Getting Started: Setting Up Lightroom
Let's start with a couple of housekeeping things. So in order to have Lightroom Classic run as fast as possible, there are a couple settings that are important to have set in your Lightroom. So the first one is going to be in your Preferences menu, so we're going to come to Lightroom, and then we're going to go to Preferences, and then we're going to come to our Performance sub-tab, and as you can come in here and see, we have a Camera Raw Cache Settings little area. So this, by default, is set to 10 gigabytes, and so what I like to do is I like to bump that up to 30. It gives the computer more, it sets aside more area of the computer's memory to remember the images that you have worked on recently. So that's kind of how I describe that. So obviously having more space here for you guys to, for Lightroom to use in that capacity is going to be good. I don't do a lot of video work, so my video cache is pretty low. So that's the first thing. That's the first setting. The second setting is ...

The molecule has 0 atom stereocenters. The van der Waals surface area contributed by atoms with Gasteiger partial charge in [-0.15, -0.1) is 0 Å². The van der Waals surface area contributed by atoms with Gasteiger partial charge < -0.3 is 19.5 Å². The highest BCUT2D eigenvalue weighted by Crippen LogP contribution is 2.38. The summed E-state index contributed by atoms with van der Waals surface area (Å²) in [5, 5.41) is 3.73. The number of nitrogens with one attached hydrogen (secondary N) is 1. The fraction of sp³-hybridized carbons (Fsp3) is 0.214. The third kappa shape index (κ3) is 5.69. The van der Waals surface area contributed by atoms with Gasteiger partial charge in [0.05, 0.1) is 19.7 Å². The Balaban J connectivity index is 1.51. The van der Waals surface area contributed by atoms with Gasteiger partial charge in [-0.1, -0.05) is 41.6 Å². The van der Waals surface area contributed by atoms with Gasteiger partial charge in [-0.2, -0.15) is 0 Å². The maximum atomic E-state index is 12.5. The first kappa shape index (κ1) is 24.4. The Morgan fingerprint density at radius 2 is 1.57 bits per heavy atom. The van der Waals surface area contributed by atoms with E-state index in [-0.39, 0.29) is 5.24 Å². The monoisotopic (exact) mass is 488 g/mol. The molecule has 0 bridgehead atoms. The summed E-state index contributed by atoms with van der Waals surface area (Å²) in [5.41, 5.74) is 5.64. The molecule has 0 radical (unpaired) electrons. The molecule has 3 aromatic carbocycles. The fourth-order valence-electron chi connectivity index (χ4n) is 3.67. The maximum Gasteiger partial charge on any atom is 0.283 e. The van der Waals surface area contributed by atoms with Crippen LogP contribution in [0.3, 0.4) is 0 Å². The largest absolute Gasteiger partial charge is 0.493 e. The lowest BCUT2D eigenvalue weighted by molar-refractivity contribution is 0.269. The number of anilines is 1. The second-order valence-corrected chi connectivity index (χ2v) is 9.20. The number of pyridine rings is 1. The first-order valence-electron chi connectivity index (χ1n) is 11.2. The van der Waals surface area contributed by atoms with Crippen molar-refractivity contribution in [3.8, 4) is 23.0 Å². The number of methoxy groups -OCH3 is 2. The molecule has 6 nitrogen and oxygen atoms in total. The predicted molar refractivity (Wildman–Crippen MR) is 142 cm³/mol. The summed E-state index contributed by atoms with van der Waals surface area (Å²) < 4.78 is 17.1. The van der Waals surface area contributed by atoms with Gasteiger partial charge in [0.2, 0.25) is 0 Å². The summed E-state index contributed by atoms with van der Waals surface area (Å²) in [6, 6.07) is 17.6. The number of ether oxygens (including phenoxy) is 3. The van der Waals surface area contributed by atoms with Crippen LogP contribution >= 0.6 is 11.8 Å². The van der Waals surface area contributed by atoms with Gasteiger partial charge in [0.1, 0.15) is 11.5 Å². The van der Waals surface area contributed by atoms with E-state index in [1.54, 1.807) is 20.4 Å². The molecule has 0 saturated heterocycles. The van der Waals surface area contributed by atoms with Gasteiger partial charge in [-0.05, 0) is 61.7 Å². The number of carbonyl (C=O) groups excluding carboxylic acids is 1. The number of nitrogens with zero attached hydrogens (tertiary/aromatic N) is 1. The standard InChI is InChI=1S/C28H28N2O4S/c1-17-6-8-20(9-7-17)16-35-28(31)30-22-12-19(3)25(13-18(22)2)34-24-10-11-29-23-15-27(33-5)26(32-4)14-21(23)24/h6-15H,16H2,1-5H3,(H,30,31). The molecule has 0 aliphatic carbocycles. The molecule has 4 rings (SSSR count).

going to be in our Catalog settings, so we come to Lightroom, and choose Catalog settings, and then we are going to go to Metadata, and we've got the option here of "Automatically write changes" to XMPs. So I'm going to just talk a little bit about what that is, so that we can make up our own minds about whether or not we keep this item checked or not checked. What I would, so when you are photographing raw images, that file that's created in the camera is protected, so meaning it cannot be modified by any outside source. And so when that's the case, if there are changes that you want to make, say you want to turn an image black and white, or you want to increase the exposure or decrease the exposure, any of those tweaks or modifications are not going to be saved to the native file, meaning the raw file. They're going to be saved to a partner file, and that partner file or 'sidecar file,' is called the XMP file. So it basically is, if you open up a raw image on your computer, it looks for an XMP file and says, "Are there any changes or modifications that need to be made to this image?" And then it looks for that file, and if it finds something, it's going to add those changes. So if you have this option checked, and you're working in Lightroom, what's going to happen is in the background, every single time you make a change, Lightroom is going to take some of its processing power away from being responsive to you, and it's going to be working in the background, and it's going to be writing down those notes. "She changed the exposure by 0.1 percent. She changed the contrast by point--like, to 25. Okay, she decreased the contrast to -10." You know, all, every single one of those notes, or breadcrumbs, is going to be written to that XMP in real time. So you can see how that mental processing power of Lightroom can be taken away from you working with it, and it's going to be devoted to writing in real-time that data that's going into the XMP file. So you can see that this might be a problem because it's going to slow down your Lightroom. What I would love to see the Adobe gods do is make an option for 'Write Changes to XMP Upon Quit' of Lightroom. So you're not sucking that processing power away in real-time, away from what you're trying to do in Lightroom, but you're also not completely turning it off, in the case where you could easily lose those changes if, for some reason, you forget to manually save those changes to the XMP. So that's the real importance with this little check mark. It's a very little check mark; it has very big implications. Because what happens is if you forget to save your XMPs manually, and this check mark is off, if you go ahead and open that up into any other program out there, you're not going to see those changes that you have spent that time doing, which is not okay. It sucks. I'm sure we've all been in that boat, so what is nice is that Adobe has made this, given us this little warning, and the warning is in pretty plain, understandable English, which I'm thankful for, so it says, "Warning: Changes made in Lightroom will not automatically be visible in other applications unless written to XMP." So while I have this off, it may, you may not want to run that risk of having that check mark off. You may say, "I'm going to make that sacrifice of having Lightroom run a little bit slower because I know that every single time I make a change, it's going to be recorded outside of the program." So that's your own choice, but I feel like I need to definitely take the time to explain this in a lot of detail because I never want to tell you to just turn it off, and then have you be like, "Where are all my changes?" Like, "What did I just do!" Like, "Don't ever listen to Kristina Sherk ever again!" (laughs) Because we definitely don't want that to happen. So it is your choice. For me, personally, I turn it off, and then I have a sticky note next to my computer at home that says, "Have you saved your XMPs?" And that's how I remember, okay? So that is, that's a little bit about XMPs. Sorry it's not, it's definitely not the sexiest subject, but it's important. It is an 'importante' one. So let's talk about our third kind of thing that's going to bog down our memory. If we take this image into our Develop module by hitting the D key, we have, if we go down to History, we have a very long list of all of the changes that have been made to this photo since it was imported into this catalog. So as we start really pushing Lightroom to its limit, as we move forward in this class, we're going to be making a lot of local adjustments. We're going to be making a lot of detailed changes to our image, and what that's going to do is every single time we do that, that step is going to be recorded over here on the left in our History area. And so sometimes when I'm working, especially on a smaller processor, what ends up happening is I start to hear my computer fan. If I start to hear my computer fan working overdrive, that means that I'm just pushing it a little bit too far. And so what I do in that situation is I come up here, and I go ahead and just clear all of my History states, because that's a lot for Lightroom to remember. It's a lot of stuff that Lightroom has to remember. And because we are in a non-destructive program, Lightroom is a completely non-destructive program, it's, you're not going to lose any of your data because it's all changeable. It's all still recorded within your sliders, okay? So just because you're losing your History states does not mean you're losing any of the work. It's not the equivalent to flattening an image in Photoshop, nothing like that. Nothing's going to happen, other than you can't step back, step back, step back, step back. So that's your choice. It's your prerogative if you want to remove that or not, but it will free up a lot of memory to let Lightroom focus back on what you're doing, and it's going to help Lightroom run a little bit faster. So, again, that's kind of our optimal Lightroom settings. So, of course, not super sexy, but important still.